Contributed by Janitorial Manager
In some ways, having a night cleaning crew is ideal because there are far less distractions and interruptions that can occur in the wee hours of the night. Since offices, restaurants, medical centers, and retail shops are closed, your team doesn’t need to work around a whole lot of people much less worry about equipment being in the way.
Yet, while cleaning at night may seem like the best time to get the job done, there are also risks that can be involved. The same conditions that make it easy for your night cleaning crew to accomplish their tasks are the very same conditions that can make safety a genuine concern. If trouble occurs late at night, there aren’t many options available when it comes to your cleaning crew seeking immediate help.
With that being said, when thinking of safety, it’s important to acknowledge the potential for crime, but that shouldn’t be the only concern. Injuries on the job or health conditions can quickly go from bad to worse if your employees are working alone or in isolated areas. For these reasons and more, it’s critical to seek solutions before a problem occurs to better prepare and protect your employees out in the field.
9 Ideas for Keeping Your Night Cleaning Crew Safe on the Job
1. Note Potential Hazards on Your Walkthrough. Before your team even begins working in a location, it’s important to note potential hazards you see on site. Even if this isn’t in your original walkthrough, you can always conduct a health and safety inspection, if necessary. This provides you with the opportunity to prepare your crew for any issues they need to be aware of ahead of time.
2. Encourage and Require Attention to Basic Safety Principles. Concerns about chemical spills or dangerous situations are absolutely valid. However, according to the Bureau of Labor Statistics, the most common on-the-job injuries in the commercial cleaning industry are sprains or muscle strains from a fall on the floor or a walkway. Even though it may seem elementary to some, it’s absolutely essential to review safety protocols and practices like wearing non-slip shoes and setting out “Wet Floor” signs.
3. Be Aware of Your Scheduling. Some people on your night cleaning crew can be more at risk than others in certain situations. You can minimize that risk when you create your schedule by being mindful of who you are scheduling to work and when. This leads into the next point of using a buddy system.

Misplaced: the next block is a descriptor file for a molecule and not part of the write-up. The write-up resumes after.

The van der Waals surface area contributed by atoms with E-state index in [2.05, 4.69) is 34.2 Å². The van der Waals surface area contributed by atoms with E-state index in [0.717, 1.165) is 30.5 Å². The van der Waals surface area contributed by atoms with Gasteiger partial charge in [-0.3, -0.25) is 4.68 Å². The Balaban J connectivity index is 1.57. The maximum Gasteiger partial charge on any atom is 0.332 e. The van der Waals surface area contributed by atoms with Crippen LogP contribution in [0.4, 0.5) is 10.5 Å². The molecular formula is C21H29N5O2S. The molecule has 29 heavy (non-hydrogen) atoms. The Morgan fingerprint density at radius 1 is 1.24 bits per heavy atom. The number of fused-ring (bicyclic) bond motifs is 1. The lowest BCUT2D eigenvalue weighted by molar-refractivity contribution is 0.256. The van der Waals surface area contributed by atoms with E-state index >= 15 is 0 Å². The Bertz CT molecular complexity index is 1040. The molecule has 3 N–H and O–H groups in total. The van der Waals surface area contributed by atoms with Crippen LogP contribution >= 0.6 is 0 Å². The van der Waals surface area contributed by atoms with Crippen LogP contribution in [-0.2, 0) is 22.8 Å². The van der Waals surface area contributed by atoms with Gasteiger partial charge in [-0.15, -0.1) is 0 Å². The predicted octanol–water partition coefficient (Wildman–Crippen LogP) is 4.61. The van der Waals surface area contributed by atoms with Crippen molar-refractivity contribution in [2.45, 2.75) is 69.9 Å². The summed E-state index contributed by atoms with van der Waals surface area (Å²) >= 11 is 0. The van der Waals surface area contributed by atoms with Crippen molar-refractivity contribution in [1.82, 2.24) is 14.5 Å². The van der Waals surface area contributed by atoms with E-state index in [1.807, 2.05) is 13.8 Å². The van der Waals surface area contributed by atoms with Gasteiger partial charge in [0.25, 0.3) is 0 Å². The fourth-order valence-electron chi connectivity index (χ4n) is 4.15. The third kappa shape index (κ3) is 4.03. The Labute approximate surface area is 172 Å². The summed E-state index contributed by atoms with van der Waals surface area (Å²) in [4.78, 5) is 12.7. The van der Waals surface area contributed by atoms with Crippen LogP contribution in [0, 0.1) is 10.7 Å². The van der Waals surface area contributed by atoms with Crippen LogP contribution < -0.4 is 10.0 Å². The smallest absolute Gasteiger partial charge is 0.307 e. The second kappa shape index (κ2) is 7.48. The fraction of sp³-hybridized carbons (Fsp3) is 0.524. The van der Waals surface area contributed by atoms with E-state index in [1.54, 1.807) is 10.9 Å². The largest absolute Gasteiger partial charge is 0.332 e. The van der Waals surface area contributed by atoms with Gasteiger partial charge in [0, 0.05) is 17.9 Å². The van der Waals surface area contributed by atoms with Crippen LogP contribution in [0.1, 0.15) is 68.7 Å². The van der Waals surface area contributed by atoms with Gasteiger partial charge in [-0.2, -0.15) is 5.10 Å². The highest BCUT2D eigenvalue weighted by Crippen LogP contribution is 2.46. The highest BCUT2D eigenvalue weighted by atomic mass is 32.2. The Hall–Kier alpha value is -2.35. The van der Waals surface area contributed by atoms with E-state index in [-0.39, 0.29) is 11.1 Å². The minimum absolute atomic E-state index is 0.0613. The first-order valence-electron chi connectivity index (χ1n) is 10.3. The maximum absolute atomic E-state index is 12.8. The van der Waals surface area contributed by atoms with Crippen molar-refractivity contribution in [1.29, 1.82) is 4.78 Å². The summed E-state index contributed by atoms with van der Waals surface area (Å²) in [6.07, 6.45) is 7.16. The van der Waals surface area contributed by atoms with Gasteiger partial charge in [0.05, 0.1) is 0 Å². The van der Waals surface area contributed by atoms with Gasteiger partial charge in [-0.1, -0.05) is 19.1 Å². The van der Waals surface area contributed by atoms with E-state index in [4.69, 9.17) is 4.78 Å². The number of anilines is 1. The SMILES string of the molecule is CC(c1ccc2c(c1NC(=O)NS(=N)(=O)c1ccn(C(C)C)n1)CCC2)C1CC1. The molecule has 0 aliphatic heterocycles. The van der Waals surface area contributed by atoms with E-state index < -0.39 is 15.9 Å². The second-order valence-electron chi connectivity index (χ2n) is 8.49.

4. Work in Groups of Two or More if Possible. Safety in numbers is real. If it’s at all possible, try to schedule teams of two or more for your night and overnight cleaning shifts. While it may seem that some spaces don’t warrant more than one worker, you can always double up to get those spaces cleaned more quickly.
5. Make Sure First Aid is Available. Your night cleaning crew can easily keep a First Aid kit on hand while they clean and additional kits can be kept in a janitorial closet or other areas throughout a facility for backup.
6. Train for Emergencies. In the event of an emergency, the chemical and emotional responses that happen in our bodies can make it hard to think clearly. However, good emergency training can bypass that confusion and help people understand what to do. The Red Cross offers numerous classes, including First Aid and CPR. If you want to take further steps, FEMA offers a class called “You Are the Help Until Help Arrives, ” which goes beyond basic first aid.
7. Train Your Team on Chemical Safety Procedures. There is so much that could be said here, and it’s not just for your night cleaning crew. Cleaning chemicals come with an array of potential issues, from skin irritation to breathing problems and more. OSHA has a wealth of information regarding workplace safety for cleaning organizations, but here is the basic premise. Everyone on your team needs to understand how to interpret the Safety Data Sheets on cleaning products. They also need to understand the importance of ventilation, especially in confined spaces as well as what to do in the event of a spill, exposure, or other potentially hazardous situation.
8. Offer Self-Defense Classes. Self-defense isn’t only about fighting off an aggressor. That’s part of it, for sure, but there’s so much more involved in self-defense, much of which is especially valid for a night cleaning crew. A good instructor will go over issues like situational awareness, knowing how to recognize a potentially dangerous situation, and what you can do to avoid it.
9. Make Communication Easier. Communication is great for safety reasons, but it also improves your overall effectiveness. Ensure that your crew has access to a phone throughout the entirety of their shift so that they can call or text if an unsafe situation occurs.
Safety is always a serious issue that no one is exempt from. The good news is that by raising awareness and having safety practices in place, the majority of potential hazards can be avoided.
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